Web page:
Right before this season of “Bachelor in Paradise” debuted, ABC assured viewers that they would learn what really happened during the biggest controversy in the tawdry franchise’s history — when “Paradise” was forced to briefly suspend production earlier this summer.

It’s true that the show has exhaustively covered the scandal, culminating Tuesday night in an interview with Corinne Olympios. In the premiere, viewers saw Olympios and DeMario Jackson hit it off in “Paradise.” Though the show didn’t show footage of what happened next, a producer filed a complaint after witnessing an incident in the pool between the two, with Olympios possibly “too drunk to consent” according to reports. So the show shut down while production company Warner Bros. launched an investigation into “alleged misconduct.”

In the meantime, rumors flew and the media frenzy increased when Olympios hired a top Hollywood lawyer and released a statement: “I am a victim and have spent the last week trying to make sense of what happened. … Although I have little memory of that night, something bad obviously took place. … As a woman, this is my worst nightmare and it has now become my reality.” Jackson denied any wrongdoing and added the reports that said otherwise were character assassination.

Then suddenly, Warner Bros. announced it found no misconduct had taken place, and production would resume. Just as quickly, Olympios confirmed her team’s independent investigation was completed to her satisfaction. So “Paradise” continued, on track for its August premiere date, though Olympios and Jackson were not invited back.

Anyway, “Paradise” has devoted segments in four episodes to what happened, analyzing it from multiple angles. Last week, Harrison interviewed Jackson, who reiterated he did nothing wrong and this situation nearly destroyed his life. In Tuesday’s interview, Olympios said she can’t remember anything from the night in question because she accidentally mixed alcohol with medication; and she added that she doesn’t blame Jackson for anything at all and is sorry he got caught up in this mess.

“I don’t think it’s anyone’s fault. I just think that it was just, again, an unfortunate, annoying situation,” Olympios said. “It really sucks.”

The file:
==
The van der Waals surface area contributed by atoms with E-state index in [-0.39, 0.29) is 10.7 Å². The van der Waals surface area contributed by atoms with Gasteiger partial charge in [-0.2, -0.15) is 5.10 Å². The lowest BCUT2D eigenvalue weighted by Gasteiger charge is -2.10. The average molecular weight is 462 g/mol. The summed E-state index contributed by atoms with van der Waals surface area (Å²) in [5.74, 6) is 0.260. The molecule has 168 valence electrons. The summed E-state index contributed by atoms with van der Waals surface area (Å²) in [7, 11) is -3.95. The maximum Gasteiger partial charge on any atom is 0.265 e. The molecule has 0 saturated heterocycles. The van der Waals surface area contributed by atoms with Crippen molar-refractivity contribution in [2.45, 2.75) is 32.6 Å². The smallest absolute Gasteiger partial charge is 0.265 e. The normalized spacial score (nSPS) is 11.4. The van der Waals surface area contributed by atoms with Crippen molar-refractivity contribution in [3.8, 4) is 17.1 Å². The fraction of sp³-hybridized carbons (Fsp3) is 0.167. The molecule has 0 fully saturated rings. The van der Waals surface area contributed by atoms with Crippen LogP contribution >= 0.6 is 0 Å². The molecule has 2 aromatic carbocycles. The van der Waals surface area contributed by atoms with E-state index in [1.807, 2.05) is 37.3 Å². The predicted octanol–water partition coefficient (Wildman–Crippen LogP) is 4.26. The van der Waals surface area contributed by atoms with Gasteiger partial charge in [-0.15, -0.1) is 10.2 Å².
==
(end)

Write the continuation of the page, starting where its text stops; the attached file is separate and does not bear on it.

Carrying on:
Through the whole sit-down, however, Harrison never asked one important question on viewers’ minds: Why did Olympios’s statement — which implied that the controversy was about to get even uglier — refer to herself as a victim?

Curiously, except for Harrison’s interview with Olympios herself, the question keeps coming up. (In a follow-up statement, after the investigation was complete, Olympios clarified, “I felt victimized by the fact that others were judging me through conflicting and unsubstantiated reports, while I myself had no recollection of the events that transpired.”) Still, during a discussion about the incident with the whole cast in Episode 2, Harrison asked them for their thoughts.

“In Corinne’s statement, she referred to herself as a victim,” Harrison said. “Why do you think she did that?”

There was a long pause. “Maybe she wanted to try and save face,” suggested Danielle Maltby. “That was kind of what I took from it.”

“It was a very vague statement, and it was left to interpretation by design,” Alex Woytkiw said. “And it’s unfortunate.”

“I don’t think Corinne’s statements came from her,” Derek Peth opined. “It was a very vague lawyer statement and so it was really interesting to see how that vague statement was turned into an opinion, right? Which wasn’t said. There was no statements about who was in the right, who was in the wrong. But instantly people made their decisions about that.”

If this question was deemed important enough to ask her cast members, who just offered pure speculation, why not ask Olympios directly? Not giving her the chance to respond — or, depending on editing, not airing her response — seems odd.

Earlier Tuesday, Olympios sat for her first live interview on “Good Morning America,” where co-anchor Amy Robach asked her the same query that Harrison posed to the cast.

“When production shut down you released a statement using the words, ‘I am victim,'” Robach said. “How are you a victim?”

“I was a victim of, you know, just being blown into the media and having people make these crazy assumptions and judgments about what happened that day. I was really a victim of the media,” Olympios replied. “It was just all of a sudden people became an expert on the situation and on what happened and it’s like, well, I’m still trying to figure out exactly what happened. And it was just horrible to deal with.”

Olympios doubled down on this point in a Tuesday morning story in People magazine, which has a partnership with “The Bachelor” franchise.

“At that point in time, I saw myself as a victim of having something this serious happen to you and have the media paint you a certain way that you know you aren’t and having all these people make their judgments and comments and they don’t even know what happened or went on,” she said. “That’s what I’m a victim of. I never meant that I was a victim of DeMario. I strongly believe he had no bad intentions at all.”

Again, while it’s helpful for viewers (not to mention Jackson) to hear Olympios answer the question, she should have been given the opportunity to answer in front of millions who watch “Bachelor in Paradise” — the show where the controversy all started in the first place.

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